In a multicenter study funded by the European Union (Osteodent Study), 665 women aged 45 to 70 years were recruited. Bone density was measured at the total hip, femoral neck, and lumbar spine. On average, the osteoporotic subjects had about 3 fewer teeth than normal subjects. If those with edentulousness are excluded, the osteoporotic group had a mean of about 2 fewer teeth. After adjusting for age, smoking, and center, there was a significant association between osteoporosis and having fewer than 28 teeth remaining ( P = .011), which may indicate that osteoporosis has an effect on particular tooth groups (eg, molar teeth rather than anterior teeth).

Astrom and colleagues examined the dental status of 14,375 individuals in a Swedish community. For both men and women the incidence of fracture was correlated with the degree of tooth loss, but the statistical relationship of both factors is not proof of a causative relationship. There is an increasing tooth loss and bone fracture incidence with age, but both may be occurring independently. However, in this study, in those older than 70 years women generally had a fewer mean number of teeth at each age than men. In most studies, it is a small minority of the study population that accounts for the majority of the tooth loss.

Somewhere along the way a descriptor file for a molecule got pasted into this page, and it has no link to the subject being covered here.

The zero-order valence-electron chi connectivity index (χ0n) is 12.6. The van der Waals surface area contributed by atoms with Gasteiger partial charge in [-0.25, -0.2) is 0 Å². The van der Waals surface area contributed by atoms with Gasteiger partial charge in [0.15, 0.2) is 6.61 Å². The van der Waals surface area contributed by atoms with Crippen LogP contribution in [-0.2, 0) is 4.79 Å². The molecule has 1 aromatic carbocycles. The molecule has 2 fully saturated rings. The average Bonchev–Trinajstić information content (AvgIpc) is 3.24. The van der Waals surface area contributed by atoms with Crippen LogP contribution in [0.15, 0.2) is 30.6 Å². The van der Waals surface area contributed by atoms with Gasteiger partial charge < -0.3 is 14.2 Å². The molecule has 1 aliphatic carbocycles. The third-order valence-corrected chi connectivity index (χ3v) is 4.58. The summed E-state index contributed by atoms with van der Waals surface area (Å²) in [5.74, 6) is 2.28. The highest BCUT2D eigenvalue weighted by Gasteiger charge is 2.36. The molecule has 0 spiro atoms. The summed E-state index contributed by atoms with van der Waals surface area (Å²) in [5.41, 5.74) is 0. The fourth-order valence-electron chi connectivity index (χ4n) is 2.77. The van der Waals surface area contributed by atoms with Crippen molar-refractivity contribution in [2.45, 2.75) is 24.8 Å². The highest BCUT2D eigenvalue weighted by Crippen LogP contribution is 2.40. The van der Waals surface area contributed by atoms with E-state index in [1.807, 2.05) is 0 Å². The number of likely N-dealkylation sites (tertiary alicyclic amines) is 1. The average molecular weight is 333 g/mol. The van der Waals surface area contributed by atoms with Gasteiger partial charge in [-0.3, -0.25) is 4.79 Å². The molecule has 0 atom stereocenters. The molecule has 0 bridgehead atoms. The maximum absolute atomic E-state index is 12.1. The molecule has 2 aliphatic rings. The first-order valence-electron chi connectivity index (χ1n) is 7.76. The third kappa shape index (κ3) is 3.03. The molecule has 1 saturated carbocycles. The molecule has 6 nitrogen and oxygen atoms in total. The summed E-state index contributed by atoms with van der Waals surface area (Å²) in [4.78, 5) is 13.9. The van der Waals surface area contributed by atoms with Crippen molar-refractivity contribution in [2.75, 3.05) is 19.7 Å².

In a cross-sectional study, Bollen and colleagues reported no significant difference in the number of teeth between those with and without bone fractures. Patients were asked to recall their previous fractures, and this potentially selective recall may have introduced error. May and colleagues found a significant association in 608 men and 874 women, aged 65 to 76 years, between the bone mineral density at the hip and spine and the patients’ self-reported tooth loss. Adjustment for confounding variables such as age and cigarette smoking did not alter the result. It is not known whether any misclassification of self-reported tooth number produced a random error in this study. The investigators argued that if all patients were inconsistent in stating how many teeth they had lost, a random error would result that would add variability to the data, and no significant association would have resulted. In this study, no information was provided on how these patients had lost their teeth. Trauma, caries, and periodontal disease are usually the main contributing factors to the number of teeth lost by patients. These factors are active throughout life, unlike a low bone mineral density, which usually develops only later in life. Klemetti and Vainio reported no association between tooth loss and bone mineral density at the hip and lumbar spine. Similarly, Earnshaw and colleagues found no relationship between tooth count and bone mineral density in early postmenopausal women.